Iran Holds World Record in Workplace Accidents

Iran now holds the dubious record for most deaths and injuries in the workplace thanks to lax workplace safety laws and inaction by the Iranian government. There’s not a single day in Iran on which the news of workplace deaths or injuries is missing.

The state officials refuse to release the actual workplace casualty figures out of fear of inciting widespread protests, but the National Council of Resistance of Iran (NCRI) noted that even the level of officially reported accidents presents a shocking problem. Over a period of just three days this month, at least 11 workers died due to unsafe working conditions.  In comparison, a furnace explosion in May took 44 lives in one day and the government has still not produced a satisfying explanation for this.

One state official who recently spoke to the Revolutionary Guards-affiliated Fars news agency, said: “The death of each worker causes 7,500 man-hours to go to waste. The annual hidden costs of such incidents amount to 30 thousand billion tomans, and the increasing trend of such costs is quite worrying.”

But even these manipulatively reduced workplace casualty figures reveal a shocking reality about the working conditions and exploitation of workers in Iran under the rule of mullahs. Meanwhile, the workers injured in workplace accidents are also among the victims who are seriously and irreparably hurt due to unsafe working conditions. With no longer being able to work, such workers, most of whom being daily wagers, will suffer lots of losses, which in many cases lead to a total devastation of workers’ families as the state does not provide financial support to them and denies them access to things like accidental death and critical injury insurance.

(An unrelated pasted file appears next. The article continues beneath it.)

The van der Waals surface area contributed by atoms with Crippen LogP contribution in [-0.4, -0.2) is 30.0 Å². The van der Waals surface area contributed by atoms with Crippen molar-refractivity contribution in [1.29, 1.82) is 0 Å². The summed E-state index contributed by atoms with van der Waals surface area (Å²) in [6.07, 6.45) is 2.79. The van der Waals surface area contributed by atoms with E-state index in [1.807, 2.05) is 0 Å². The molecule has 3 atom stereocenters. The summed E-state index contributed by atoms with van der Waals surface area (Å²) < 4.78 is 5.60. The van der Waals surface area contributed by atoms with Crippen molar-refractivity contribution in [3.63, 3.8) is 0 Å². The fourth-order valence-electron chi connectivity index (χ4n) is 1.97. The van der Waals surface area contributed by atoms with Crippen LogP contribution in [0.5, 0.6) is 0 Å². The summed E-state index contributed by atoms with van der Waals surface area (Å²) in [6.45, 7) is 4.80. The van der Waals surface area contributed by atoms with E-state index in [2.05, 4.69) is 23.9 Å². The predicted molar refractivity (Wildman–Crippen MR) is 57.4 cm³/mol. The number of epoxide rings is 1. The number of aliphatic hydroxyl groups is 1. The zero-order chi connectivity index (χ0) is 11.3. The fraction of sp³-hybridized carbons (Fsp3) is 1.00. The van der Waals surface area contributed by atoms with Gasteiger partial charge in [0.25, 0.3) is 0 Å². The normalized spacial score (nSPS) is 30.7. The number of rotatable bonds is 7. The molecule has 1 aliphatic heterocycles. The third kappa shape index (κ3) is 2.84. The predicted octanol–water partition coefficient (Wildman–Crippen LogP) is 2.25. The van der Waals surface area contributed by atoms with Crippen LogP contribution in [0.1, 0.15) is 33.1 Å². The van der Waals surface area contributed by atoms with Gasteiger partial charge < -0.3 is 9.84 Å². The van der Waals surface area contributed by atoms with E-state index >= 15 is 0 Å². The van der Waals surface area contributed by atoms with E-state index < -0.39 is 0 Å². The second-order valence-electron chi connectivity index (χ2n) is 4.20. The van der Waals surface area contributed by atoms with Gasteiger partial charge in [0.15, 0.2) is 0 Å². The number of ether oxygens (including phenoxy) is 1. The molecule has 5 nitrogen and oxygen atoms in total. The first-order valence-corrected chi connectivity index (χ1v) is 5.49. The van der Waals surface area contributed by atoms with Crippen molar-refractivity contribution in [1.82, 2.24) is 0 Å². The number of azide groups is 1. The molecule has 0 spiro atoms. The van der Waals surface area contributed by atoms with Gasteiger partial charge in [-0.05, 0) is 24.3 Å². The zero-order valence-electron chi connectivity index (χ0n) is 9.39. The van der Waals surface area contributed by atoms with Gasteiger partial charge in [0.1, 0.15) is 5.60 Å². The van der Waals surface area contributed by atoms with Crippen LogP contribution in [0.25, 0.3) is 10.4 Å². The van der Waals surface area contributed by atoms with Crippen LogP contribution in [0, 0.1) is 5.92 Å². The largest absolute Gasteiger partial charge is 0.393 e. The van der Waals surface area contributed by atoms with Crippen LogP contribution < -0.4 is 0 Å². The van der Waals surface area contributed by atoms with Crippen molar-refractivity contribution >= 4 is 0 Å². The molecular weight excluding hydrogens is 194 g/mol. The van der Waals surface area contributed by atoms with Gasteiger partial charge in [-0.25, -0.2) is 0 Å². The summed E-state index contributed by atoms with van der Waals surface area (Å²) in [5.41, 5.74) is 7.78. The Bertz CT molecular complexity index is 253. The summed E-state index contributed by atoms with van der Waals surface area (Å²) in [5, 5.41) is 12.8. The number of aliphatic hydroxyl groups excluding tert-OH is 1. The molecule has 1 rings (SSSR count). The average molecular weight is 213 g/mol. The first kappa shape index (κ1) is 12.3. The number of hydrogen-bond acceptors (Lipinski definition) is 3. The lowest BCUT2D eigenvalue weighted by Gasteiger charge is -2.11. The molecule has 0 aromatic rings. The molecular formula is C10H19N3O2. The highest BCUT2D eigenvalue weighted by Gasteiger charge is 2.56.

The government was quick to brush off the preventable death of the workers and focus on how inconvenient this must be for businesses. In another instance, state-run ILNA news agency on September 19, 2017, quoted the head of Iran’s Construction Workers Association said that there are 1,200 deaths, 1,500 spinal cord injuries, and over 15,000 injuries per year for construction workers.

Masoud Ghadipasha, the head of Tehran province’s Legal Medicine Organization, said last month that more than half of fatal workplace accidents happen in the construction sector and that numbers increased by 34% in 2016, while the head of Mazandaran’s Legal Medicine Organization said that workplace deaths had doubled in the past year. The Ministry of Labor said that there has been a 13% decrease in workplace accidents in the past year, but one has to wonder if the decrease is due to underreporting and meddling with statistics.

Also in this regard, state-run ISNA news agency has released a report titled “workplace deaths increased by 100 percent in Mazandaran province (northern Iran)”, quoting head of Mazandaran Legal Medicine as saying “number of deaths related to workplace incidents has increased by 100 percent in this year’s first four months compared to the same period last year, so that it has risen from 17 deaths in the first four months of last year to 34 this year.”

State-run Mehr news agency wrote on June 26, 2017 that “in the first nine months of last year, a total of 13,063 workers were injured due to workplace incidents, with Tehran province being the most subjected.”

But why are there so many accidents? Because the state doesn’t care to amend or update its safety rules or even properly enforce the ones it has. Safety helmets, shoes, belts, gloves and other protective equipment are considered as the most basic safety necessities, but such equipment are either worn-out and unusable or non-existing. Shortage or lack of such safety essentials in factories and workshops is one of the main causes of workplace accidents.

Due to lack of heat sensors, despite their very low prices, more than 40 toiling workers lost their lives in security entities-owned Zemestan-Yurt coalmine. To describe the extreme anti-worker conditions in the coalmine, state-run ISNA news agency is forced to acknowledge that “the mine lacked any kind of gas detection sensors, ventilation systems, or safety measures. Besides the tunnel was one-sided and the work area was closed.”

“The fact, however, is that the main reason behind Iranian workers’ misery and death due to workplace accidents is existence of the thief, predator mullahs’ regime that cares about nothing but remaining in power, plundering more and more of people’s wealth, and continuously exploiting workers and other walks of life,” the NCRI said in a statement.